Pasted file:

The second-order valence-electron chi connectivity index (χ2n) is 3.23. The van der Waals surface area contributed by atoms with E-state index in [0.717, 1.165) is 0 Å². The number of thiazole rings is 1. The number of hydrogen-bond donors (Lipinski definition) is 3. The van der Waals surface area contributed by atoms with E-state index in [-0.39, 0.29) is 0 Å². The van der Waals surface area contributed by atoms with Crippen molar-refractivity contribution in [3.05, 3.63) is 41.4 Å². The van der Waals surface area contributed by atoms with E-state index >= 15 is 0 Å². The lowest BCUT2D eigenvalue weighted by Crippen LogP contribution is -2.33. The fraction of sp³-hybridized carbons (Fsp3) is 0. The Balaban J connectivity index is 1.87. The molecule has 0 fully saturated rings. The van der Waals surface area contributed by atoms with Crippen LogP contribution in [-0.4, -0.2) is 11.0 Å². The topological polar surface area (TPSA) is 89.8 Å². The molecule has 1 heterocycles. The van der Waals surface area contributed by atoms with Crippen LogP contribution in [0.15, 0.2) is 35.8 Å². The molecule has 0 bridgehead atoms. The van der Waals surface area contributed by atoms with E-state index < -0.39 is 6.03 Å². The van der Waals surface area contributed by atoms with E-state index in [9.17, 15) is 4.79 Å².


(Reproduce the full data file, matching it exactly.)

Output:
The second-order valence-electron chi connectivity index (χ2n) is 3.23. The van der Waals surface area contributed by atoms with E-state index in [0.717, 1.165) is 0 Å². The number of thiazole rings is 1. The number of hydrogen-bond donors (Lipinski definition) is 3. The van der Waals surface area contributed by atoms with E-state index in [-0.39, 0.29) is 0 Å². The van der Waals surface area contributed by atoms with Crippen molar-refractivity contribution in [3.05, 3.63) is 41.4 Å². The van der Waals surface area contributed by atoms with E-state index >= 15 is 0 Å². The lowest BCUT2D eigenvalue weighted by Crippen LogP contribution is -2.33. The fraction of sp³-hybridized carbons (Fsp3) is 0. The Balaban J connectivity index is 1.87. The molecule has 0 fully saturated rings. The van der Waals surface area contributed by atoms with Crippen LogP contribution in [-0.4, -0.2) is 11.0 Å². The topological polar surface area (TPSA) is 89.8 Å². The molecule has 1 heterocycles. The van der Waals surface area contributed by atoms with Crippen LogP contribution in [0.15, 0.2) is 35.8 Å². The molecule has 0 bridgehead atoms. The van der Waals surface area contributed by atoms with E-state index < -0.39 is 6.03 Å². The van der Waals surface area contributed by atoms with E-state index in [9.17, 15) is 4.79 Å².